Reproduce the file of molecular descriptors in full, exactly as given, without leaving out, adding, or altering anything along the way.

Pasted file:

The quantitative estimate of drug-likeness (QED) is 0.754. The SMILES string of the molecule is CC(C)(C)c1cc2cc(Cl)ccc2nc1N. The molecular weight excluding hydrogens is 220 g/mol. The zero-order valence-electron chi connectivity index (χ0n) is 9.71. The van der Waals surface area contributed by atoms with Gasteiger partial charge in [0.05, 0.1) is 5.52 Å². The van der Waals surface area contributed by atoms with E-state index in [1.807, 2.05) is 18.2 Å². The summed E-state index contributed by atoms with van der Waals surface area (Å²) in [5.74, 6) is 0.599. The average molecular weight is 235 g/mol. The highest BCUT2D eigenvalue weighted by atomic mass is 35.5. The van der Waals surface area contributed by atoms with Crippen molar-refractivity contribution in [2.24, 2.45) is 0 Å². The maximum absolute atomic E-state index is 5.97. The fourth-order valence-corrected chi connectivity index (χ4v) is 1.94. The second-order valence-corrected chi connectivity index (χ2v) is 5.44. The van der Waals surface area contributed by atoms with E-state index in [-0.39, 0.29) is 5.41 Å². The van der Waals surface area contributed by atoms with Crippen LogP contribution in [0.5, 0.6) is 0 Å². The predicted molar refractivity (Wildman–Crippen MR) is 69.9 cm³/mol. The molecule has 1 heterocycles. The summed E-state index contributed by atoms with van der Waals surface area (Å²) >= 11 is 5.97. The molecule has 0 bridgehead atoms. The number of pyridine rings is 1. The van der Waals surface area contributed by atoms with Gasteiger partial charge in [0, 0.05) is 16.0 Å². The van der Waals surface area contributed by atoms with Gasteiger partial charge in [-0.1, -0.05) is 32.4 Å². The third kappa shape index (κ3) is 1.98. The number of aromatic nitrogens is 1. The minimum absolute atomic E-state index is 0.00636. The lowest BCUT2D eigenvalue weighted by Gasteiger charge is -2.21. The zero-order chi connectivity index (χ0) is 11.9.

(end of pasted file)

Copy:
The quantitative estimate of drug-likeness (QED) is 0.754. The SMILES string of the molecule is CC(C)(C)c1cc2cc(Cl)ccc2nc1N. The molecular weight excluding hydrogens is 220 g/mol. The zero-order valence-electron chi connectivity index (χ0n) is 9.71. The van der Waals surface area contributed by atoms with Gasteiger partial charge in [0.05, 0.1) is 5.52 Å². The van der Waals surface area contributed by atoms with E-state index in [1.807, 2.05) is 18.2 Å². The summed E-state index contributed by atoms with van der Waals surface area (Å²) in [5.74, 6) is 0.599. The average molecular weight is 235 g/mol. The highest BCUT2D eigenvalue weighted by atomic mass is 35.5. The van der Waals surface area contributed by atoms with Crippen molar-refractivity contribution in [2.24, 2.45) is 0 Å². The maximum absolute atomic E-state index is 5.97. The fourth-order valence-corrected chi connectivity index (χ4v) is 1.94. The second-order valence-corrected chi connectivity index (χ2v) is 5.44. The van der Waals surface area contributed by atoms with E-state index in [-0.39, 0.29) is 5.41 Å². The van der Waals surface area contributed by atoms with Crippen LogP contribution in [0.5, 0.6) is 0 Å². The predicted molar refractivity (Wildman–Crippen MR) is 69.9 cm³/mol. The molecule has 1 heterocycles. The summed E-state index contributed by atoms with van der Waals surface area (Å²) >= 11 is 5.97. The molecule has 0 bridgehead atoms. The number of pyridine rings is 1. The van der Waals surface area contributed by atoms with Gasteiger partial charge in [0, 0.05) is 16.0 Å². The van der Waals surface area contributed by atoms with Gasteiger partial charge in [-0.1, -0.05) is 32.4 Å². The third kappa shape index (κ3) is 1.98. The number of aromatic nitrogens is 1. The minimum absolute atomic E-state index is 0.00636. The lowest BCUT2D eigenvalue weighted by Gasteiger charge is -2.21. The zero-order chi connectivity index (χ0) is 11.9.